social delta

Consulting and support for social enterprise in Canada

Tag: definition

Is what I’m doing actually a social enterprise?

In the last decade, many more people working to create social change in Canada have been calling themselves social entrepreneurs. The phrase is no longer a mystery for most, as programs in social enterprise spring up at universities and colleges, social innovation incubation spaces proliferate across the country, and young leaders are increasingly looking to create meaningful work for themselves.

However, not all efforts to improve the human condition are social enterprises. Literally, an enterprise can be defined as any “project or undertaking, typically one that is difficult or requires effort” (as in the enterprise of training for a marathon). A social enterprise, under this definition, could be construed as involving any effort that has a social purpose. But, in fact, a social enterprise is not simply any social movement or activity.

There are a multitude of definitions of the term “social enterprise” in countries and markets across the world. All of them include the principle that an enterprise is a business that, at the very least, includes a transaction of value in which a customer pays cash for a good or service in a marketplace.

And then there’s the matter of social value. Here’s the thing: if you are creating social value but not selling anything, you are effectively operating a charity.

If you are creating limited social value (or social value as a happy by-product) through the sale of your product or service, you are a business – a regular, traditional business.

But, if you are in business primarily to create social value through the sale of a good or service, then—and only then—are you a social enterprise.

To be clear, there is nothing wrong with being a charity or a business. However, it is the direct, concerted effort to use a financial transaction to maximize social improvement that characterizes and differentiates a social enterprise.

Improving livelihoods, communities, culture and well-being is not only the responsibility of one type of actor. Governments, non-profits and charities, co-operatives, businesses and the informal sector (families, clubs, collectives, collaboratives, etc.) can all contribute to making our world a better place. One actor is not implicitly better or worse than another at making that contribution; how they operate dictates how much of a contribution they make.

However, social enterprise is a way of conducting business in which creating social value is a primary goal. It is a tool for social change that can pay for itself through earned revenues. This sustaining revenue offers an alternative to charity, voluntarism or tax-funded activities. It is a unique mechanism for which it is expected that the revenue-generating operations will always be seeking to improve the world around us.

To be clear, in Canada today there is very little benefit to calling yourself a social enterprise. There is no tax relief, no designated employment programs and limited start-up capital. Even grant opportunities are far more related to the form of incorporation and the prescribed outcomes than to the label “social enterprise.”  In fact, there is no way to legally define an entity as a social enterprise in Canada.

Nonetheless – and perhaps as a result— many people are calling their project, program, or idea a social enterprise, which is actually making the term increasingly meaningless for policy makers, funders, employees, or even the purchasing public.

So, if you still want to call your work a social enterprise (in spite of lack of clear benefits currently) ask yourself the following four questions:

  1. Are you selling something?
  2. Is the sale of that good or service directly helping you to address a social problem or gap in our society?
  3. Do you have a systematic tool in place to quantify how your sales are directly reducing that social problem?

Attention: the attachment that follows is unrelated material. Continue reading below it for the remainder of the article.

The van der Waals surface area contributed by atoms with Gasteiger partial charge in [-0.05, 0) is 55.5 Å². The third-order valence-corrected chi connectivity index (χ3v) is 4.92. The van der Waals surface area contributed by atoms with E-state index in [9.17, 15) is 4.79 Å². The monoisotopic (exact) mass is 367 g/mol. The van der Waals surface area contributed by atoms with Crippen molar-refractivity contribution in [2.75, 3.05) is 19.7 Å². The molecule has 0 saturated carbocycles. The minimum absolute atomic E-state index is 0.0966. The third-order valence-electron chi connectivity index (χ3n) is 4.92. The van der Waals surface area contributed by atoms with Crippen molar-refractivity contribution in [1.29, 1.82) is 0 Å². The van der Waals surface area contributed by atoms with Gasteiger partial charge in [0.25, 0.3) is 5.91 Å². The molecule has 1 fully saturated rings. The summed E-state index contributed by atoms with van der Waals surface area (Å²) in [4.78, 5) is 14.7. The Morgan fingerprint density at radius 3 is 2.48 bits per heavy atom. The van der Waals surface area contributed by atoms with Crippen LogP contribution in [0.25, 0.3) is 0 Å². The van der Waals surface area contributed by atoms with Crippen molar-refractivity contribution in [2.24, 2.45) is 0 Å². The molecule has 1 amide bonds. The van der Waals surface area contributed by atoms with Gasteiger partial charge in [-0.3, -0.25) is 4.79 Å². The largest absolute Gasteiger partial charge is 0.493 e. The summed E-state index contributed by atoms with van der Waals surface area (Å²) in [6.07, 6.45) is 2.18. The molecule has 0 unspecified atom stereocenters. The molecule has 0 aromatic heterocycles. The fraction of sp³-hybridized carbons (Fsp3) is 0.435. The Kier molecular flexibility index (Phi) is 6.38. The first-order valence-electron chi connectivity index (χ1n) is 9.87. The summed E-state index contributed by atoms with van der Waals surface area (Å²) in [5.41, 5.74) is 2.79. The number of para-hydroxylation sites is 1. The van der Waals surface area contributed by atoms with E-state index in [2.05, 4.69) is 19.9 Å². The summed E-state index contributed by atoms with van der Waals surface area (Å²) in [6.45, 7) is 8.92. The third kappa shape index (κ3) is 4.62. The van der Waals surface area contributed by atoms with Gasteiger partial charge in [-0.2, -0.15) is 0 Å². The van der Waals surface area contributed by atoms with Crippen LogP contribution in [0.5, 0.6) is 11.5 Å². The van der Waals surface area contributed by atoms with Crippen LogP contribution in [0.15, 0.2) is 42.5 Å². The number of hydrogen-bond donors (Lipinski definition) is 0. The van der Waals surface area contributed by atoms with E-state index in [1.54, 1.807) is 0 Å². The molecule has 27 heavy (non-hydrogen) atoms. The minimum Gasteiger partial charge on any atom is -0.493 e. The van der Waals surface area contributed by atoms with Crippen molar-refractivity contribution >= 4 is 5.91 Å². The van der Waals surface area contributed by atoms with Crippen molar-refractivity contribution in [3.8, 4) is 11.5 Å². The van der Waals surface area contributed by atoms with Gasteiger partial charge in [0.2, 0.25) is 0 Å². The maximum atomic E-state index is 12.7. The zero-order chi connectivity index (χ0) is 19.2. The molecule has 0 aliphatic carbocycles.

4. Do you have a strategy to grow your business, and thus increase your (positive) social impact over time?

If you answered yes to all these questions, then you are a social enterprise. If you didn’t, then you may be doing fantastic work or providing a service that can prove both important and beneficial, but you are not a social enterprise.

This article was co-written by Jonathan Wade and Elisa Birnbaum.

Jonathan Wade is the principal at Social Delta and Elisa Birnbaum is writer and publisher who has recorded the advancement and achievements of social entrepreneurs in Canada both online (at SEE Change Magazine) and in print (her first book, In the Business of Change, will be published in May)

A case against defining social enterprise.

What’s in a name? That which we call a rose, by any other name would smell as sweet. William Shakespeare

As if to refute Shakespeare’s famous line, we all like to define things that are new to us.  Scientists will define new stars, species or diseases. Social workers and teachers will define new approaches to learning and social improvement. Business people will define their brand, or a new trend in consumer behavior. Academics spend their entire careers reading about previously defined concepts and trying to invent new ideas and label them.

It comes as no surprise that many people who first hear the term social enterprise want a definition. This is why you’ll see a “definition” of social enterprise in the margin to the right of this post. For most, to understand the meaning  of a term is the first step to embracing the idea. The words are familiar but are not fully understood as a pair. Is social enterprise a chatty workplace? Is it a new media term? Is it a collection of similar businesses?  Amalgamating the known definitions of the two terms leads to many interpretations.

Social Enterprise, in essence, basically refers to a commercial activity with a primary goal of creating some sort of social benefit.  However, this is not the only definition. There are many nuances and variations, including legal structures, ownership, profitability goals, success measurements, hiring practices, asset locks, target beneficiaries and a host of subjective qualifications depending on the personal perspective of the entrepreneur.

It is significant to note that even people who work as social entrepreneurs or as supports to social enterprise can’t agree on a definition. This is confusing for the newly initiated and leads to a great many people dismissing social enterprise as a fad, a new label on an old idea, or even an insidious effort to undermine the market economy, or the charitable sector. Without a definition, social enterprise runs the risk of being marginalized–possibly even shunned–by the establishment.